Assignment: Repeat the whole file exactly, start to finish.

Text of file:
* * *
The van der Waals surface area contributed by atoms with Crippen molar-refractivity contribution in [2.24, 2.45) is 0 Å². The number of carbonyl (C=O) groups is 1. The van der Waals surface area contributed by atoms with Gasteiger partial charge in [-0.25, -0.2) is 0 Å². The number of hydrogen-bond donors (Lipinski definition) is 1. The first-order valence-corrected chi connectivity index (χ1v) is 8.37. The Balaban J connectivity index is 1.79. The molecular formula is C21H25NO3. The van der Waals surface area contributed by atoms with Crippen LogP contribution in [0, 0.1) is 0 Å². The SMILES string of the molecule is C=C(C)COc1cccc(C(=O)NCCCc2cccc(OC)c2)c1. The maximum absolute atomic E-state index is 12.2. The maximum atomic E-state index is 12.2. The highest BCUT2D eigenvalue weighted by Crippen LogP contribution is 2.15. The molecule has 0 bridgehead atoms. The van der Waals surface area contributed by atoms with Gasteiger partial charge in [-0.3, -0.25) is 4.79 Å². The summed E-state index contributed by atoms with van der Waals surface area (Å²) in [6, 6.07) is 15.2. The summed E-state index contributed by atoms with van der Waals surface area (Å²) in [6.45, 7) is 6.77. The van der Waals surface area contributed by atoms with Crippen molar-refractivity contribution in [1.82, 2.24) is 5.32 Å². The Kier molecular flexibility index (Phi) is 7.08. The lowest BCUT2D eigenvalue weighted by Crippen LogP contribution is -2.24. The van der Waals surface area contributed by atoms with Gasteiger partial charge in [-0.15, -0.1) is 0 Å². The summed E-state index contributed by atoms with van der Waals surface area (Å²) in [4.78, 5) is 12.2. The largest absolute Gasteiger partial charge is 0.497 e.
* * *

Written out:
The van der Waals surface area contributed by atoms with Crippen molar-refractivity contribution in [2.24, 2.45) is 0 Å². The number of carbonyl (C=O) groups is 1. The van der Waals surface area contributed by atoms with Gasteiger partial charge in [-0.25, -0.2) is 0 Å². The number of hydrogen-bond donors (Lipinski definition) is 1. The first-order valence-corrected chi connectivity index (χ1v) is 8.37. The Balaban J connectivity index is 1.79. The molecular formula is C21H25NO3. The van der Waals surface area contributed by atoms with Crippen LogP contribution in [0, 0.1) is 0 Å². The SMILES string of the molecule is C=C(C)COc1cccc(C(=O)NCCCc2cccc(OC)c2)c1. The maximum absolute atomic E-state index is 12.2. The maximum atomic E-state index is 12.2. The highest BCUT2D eigenvalue weighted by Crippen LogP contribution is 2.15. The molecule has 0 bridgehead atoms. The van der Waals surface area contributed by atoms with Gasteiger partial charge in [-0.3, -0.25) is 4.79 Å². The summed E-state index contributed by atoms with van der Waals surface area (Å²) in [6, 6.07) is 15.2. The summed E-state index contributed by atoms with van der Waals surface area (Å²) in [6.45, 7) is 6.77. The van der Waals surface area contributed by atoms with Crippen molar-refractivity contribution in [1.82, 2.24) is 5.32 Å². The Kier molecular flexibility index (Phi) is 7.08. The lowest BCUT2D eigenvalue weighted by Crippen LogP contribution is -2.24. The van der Waals surface area contributed by atoms with Gasteiger partial charge in [-0.15, -0.1) is 0 Å². The summed E-state index contributed by atoms with van der Waals surface area (Å²) in [4.78, 5) is 12.2. The largest absolute Gasteiger partial charge is 0.497 e.